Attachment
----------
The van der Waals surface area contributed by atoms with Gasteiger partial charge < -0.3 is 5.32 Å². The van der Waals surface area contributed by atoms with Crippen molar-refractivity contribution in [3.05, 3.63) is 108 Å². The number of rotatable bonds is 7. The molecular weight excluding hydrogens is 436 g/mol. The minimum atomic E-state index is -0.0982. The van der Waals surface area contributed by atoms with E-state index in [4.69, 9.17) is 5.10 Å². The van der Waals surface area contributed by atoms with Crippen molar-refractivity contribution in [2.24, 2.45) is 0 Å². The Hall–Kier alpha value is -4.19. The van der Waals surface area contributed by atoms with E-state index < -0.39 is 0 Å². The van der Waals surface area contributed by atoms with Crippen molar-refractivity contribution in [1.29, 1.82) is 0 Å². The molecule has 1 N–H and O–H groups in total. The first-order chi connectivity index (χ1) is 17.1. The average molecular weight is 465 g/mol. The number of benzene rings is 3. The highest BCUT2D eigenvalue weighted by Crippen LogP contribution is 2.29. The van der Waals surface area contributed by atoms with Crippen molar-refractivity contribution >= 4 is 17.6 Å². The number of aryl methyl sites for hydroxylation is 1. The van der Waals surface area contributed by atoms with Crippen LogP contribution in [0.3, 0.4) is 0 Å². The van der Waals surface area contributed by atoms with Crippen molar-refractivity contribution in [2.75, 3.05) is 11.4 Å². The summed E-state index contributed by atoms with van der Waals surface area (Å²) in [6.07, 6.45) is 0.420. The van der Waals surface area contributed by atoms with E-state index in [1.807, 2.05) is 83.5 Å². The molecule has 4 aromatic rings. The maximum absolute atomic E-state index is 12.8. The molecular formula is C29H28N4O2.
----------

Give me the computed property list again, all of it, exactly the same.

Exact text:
The van der Waals surface area contributed by atoms with Gasteiger partial charge < -0.3 is 5.32 Å². The van der Waals surface area contributed by atoms with Crippen molar-refractivity contribution in [3.05, 3.63) is 108 Å². The number of rotatable bonds is 7. The molecular weight excluding hydrogens is 436 g/mol. The minimum atomic E-state index is -0.0982. The van der Waals surface area contributed by atoms with E-state index in [4.69, 9.17) is 5.10 Å². The van der Waals surface area contributed by atoms with Crippen molar-refractivity contribution in [2.24, 2.45) is 0 Å². The Hall–Kier alpha value is -4.19. The van der Waals surface area contributed by atoms with E-state index < -0.39 is 0 Å². The van der Waals surface area contributed by atoms with Crippen molar-refractivity contribution in [1.29, 1.82) is 0 Å². The molecule has 1 N–H and O–H groups in total. The first-order chi connectivity index (χ1) is 17.1. The average molecular weight is 465 g/mol. The number of benzene rings is 3. The highest BCUT2D eigenvalue weighted by Crippen LogP contribution is 2.29. The van der Waals surface area contributed by atoms with Crippen molar-refractivity contribution >= 4 is 17.6 Å². The number of aryl methyl sites for hydroxylation is 1. The van der Waals surface area contributed by atoms with Crippen LogP contribution in [0.3, 0.4) is 0 Å². The van der Waals surface area contributed by atoms with Crippen molar-refractivity contribution in [2.75, 3.05) is 11.4 Å². The summed E-state index contributed by atoms with van der Waals surface area (Å²) in [6.07, 6.45) is 0.420. The van der Waals surface area contributed by atoms with E-state index in [1.807, 2.05) is 83.5 Å². The molecule has 4 aromatic rings. The maximum absolute atomic E-state index is 12.8. The molecular formula is C29H28N4O2.